On April 30, 2009, the Federal Trade Commission (FTC) announced a three-month delay in FTC enforcement of the "Red Flags Rule," which was set to go into effect May 1. The rule requires certain financial institutions and creditors to develop and implement Identity Theft Prevention Programs to prevent, detect, and mitigate identity theft in connection with certain covered accounts. See 16 C.F.R. § 681.2. Under the new timetable, those financial institutions and creditors subject to the FTC's enforcement jurisdiction under the Fair Credit Reporting Act will have until August 1, 2009, to achieve compliance. For entities with a low risk of identity theft, such as businesses that know their customers personally, the Commission will soon release a template to help them comply with the law.
The extension was necessary in part because of the expansive reach of the rule, which applies to any entity that regularly extends or renews credit or arranges for others to do so, and includes all entities that regularly permit deferred payments for goods or services. Examples of creditors covered by the rule are finance companies; automobile dealers that provide or arrange financing; mortgage brokers; utility companies; telecommunications companies; non-profit and government entities that defer payment for goods or services; and businesses that provide services and bill later, including many lawyers, doctors, and other professionals. According to the FTC's press release explaining the decision to delay the rules, FTC staff learned through outreach efforts that some industries and entities within the agency's jurisdiction were uncertain about their coverage under the Red Flags Rule. FTC Chairman Jon Leibowitz explained: "Given the ongoing debate about whether Congress wrote this provision too broadly, delaying enforcement of the Red Flags Rule will allow industries and associations to share guidance with their members, provide low-risk entities an opportunity to use the template in developing their programs, and give Congress time to consider the issue further."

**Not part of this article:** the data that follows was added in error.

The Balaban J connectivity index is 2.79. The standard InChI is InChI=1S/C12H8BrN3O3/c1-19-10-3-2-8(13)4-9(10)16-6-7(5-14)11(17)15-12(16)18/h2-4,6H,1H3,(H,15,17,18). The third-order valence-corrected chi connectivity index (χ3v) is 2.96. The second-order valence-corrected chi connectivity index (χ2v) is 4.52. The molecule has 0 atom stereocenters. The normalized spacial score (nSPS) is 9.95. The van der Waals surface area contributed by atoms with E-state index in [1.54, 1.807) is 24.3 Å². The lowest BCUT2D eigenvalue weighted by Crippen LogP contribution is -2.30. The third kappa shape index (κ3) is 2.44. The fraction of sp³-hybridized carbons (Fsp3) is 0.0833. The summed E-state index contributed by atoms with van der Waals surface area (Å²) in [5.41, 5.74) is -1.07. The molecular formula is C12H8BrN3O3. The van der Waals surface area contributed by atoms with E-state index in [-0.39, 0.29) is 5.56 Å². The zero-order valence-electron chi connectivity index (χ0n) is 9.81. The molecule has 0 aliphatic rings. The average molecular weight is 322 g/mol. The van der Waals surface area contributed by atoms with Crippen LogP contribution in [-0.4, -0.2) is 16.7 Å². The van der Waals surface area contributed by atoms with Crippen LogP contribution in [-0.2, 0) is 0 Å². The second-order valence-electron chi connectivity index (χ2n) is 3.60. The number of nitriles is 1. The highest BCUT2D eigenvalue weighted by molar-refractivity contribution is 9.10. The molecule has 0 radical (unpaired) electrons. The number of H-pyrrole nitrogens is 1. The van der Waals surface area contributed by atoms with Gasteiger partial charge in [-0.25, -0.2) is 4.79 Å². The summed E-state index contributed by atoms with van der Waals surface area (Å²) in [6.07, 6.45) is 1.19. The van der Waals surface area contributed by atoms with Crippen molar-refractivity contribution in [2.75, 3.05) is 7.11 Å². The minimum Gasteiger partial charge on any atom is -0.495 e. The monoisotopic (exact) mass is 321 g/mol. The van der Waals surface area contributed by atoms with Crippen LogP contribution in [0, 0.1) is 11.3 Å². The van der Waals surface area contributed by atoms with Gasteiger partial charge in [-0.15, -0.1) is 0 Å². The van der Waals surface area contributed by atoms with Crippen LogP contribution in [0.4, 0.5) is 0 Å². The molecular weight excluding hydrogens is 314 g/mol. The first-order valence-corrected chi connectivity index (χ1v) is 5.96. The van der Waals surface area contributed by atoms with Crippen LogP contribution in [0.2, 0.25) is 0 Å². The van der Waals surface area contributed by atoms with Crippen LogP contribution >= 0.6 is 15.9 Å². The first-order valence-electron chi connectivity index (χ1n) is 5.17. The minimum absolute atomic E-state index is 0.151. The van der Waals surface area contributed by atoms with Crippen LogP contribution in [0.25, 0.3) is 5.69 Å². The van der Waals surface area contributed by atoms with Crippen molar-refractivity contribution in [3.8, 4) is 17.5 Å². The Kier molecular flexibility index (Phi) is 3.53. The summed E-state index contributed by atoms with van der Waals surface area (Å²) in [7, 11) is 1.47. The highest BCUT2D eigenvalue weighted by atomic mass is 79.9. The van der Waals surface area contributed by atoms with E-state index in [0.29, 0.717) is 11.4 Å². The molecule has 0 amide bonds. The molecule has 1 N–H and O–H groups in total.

It is important to note that enforcement of the "Red Flags Rule" for financial institutions and creditors regulated by the federal bank regulatory agencies or the National Credit Union Administration is already in effect and has not been extended by those agencies.